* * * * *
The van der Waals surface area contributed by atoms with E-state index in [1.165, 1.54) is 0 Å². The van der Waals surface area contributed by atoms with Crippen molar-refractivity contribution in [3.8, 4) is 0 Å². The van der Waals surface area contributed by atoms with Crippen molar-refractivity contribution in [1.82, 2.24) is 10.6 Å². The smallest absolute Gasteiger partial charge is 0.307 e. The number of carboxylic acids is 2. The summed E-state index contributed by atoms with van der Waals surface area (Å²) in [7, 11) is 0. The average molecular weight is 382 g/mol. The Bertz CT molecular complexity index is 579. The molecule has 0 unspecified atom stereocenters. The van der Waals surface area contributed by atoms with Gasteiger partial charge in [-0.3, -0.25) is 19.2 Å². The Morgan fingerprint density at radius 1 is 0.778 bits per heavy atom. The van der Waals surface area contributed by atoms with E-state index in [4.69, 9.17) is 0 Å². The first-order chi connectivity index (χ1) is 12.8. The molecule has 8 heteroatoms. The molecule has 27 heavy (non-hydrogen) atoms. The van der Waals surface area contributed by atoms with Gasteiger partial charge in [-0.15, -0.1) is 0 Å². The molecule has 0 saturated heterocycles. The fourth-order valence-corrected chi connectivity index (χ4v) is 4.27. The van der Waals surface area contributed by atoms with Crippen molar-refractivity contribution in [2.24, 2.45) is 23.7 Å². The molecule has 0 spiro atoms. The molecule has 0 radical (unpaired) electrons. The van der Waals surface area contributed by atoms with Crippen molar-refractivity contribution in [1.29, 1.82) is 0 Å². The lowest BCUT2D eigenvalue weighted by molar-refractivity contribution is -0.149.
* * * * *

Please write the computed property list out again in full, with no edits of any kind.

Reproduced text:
The van der Waals surface area contributed by atoms with E-state index in [1.165, 1.54) is 0 Å². The van der Waals surface area contributed by atoms with Crippen molar-refractivity contribution in [3.8, 4) is 0 Å². The van der Waals surface area contributed by atoms with Crippen molar-refractivity contribution in [1.82, 2.24) is 10.6 Å². The smallest absolute Gasteiger partial charge is 0.307 e. The number of carboxylic acids is 2. The summed E-state index contributed by atoms with van der Waals surface area (Å²) in [7, 11) is 0. The average molecular weight is 382 g/mol. The Bertz CT molecular complexity index is 579. The molecule has 0 unspecified atom stereocenters. The van der Waals surface area contributed by atoms with Gasteiger partial charge in [-0.3, -0.25) is 19.2 Å². The Morgan fingerprint density at radius 1 is 0.778 bits per heavy atom. The van der Waals surface area contributed by atoms with E-state index in [4.69, 9.17) is 0 Å². The first-order chi connectivity index (χ1) is 12.8. The molecule has 8 heteroatoms. The molecule has 27 heavy (non-hydrogen) atoms. The van der Waals surface area contributed by atoms with Gasteiger partial charge in [-0.15, -0.1) is 0 Å². The molecule has 0 saturated heterocycles. The fourth-order valence-corrected chi connectivity index (χ4v) is 4.27. The van der Waals surface area contributed by atoms with Crippen molar-refractivity contribution in [2.24, 2.45) is 23.7 Å². The molecule has 0 spiro atoms. The molecule has 0 radical (unpaired) electrons. The van der Waals surface area contributed by atoms with Crippen molar-refractivity contribution in [1.29, 1.82) is 0 Å². The lowest BCUT2D eigenvalue weighted by molar-refractivity contribution is -0.149.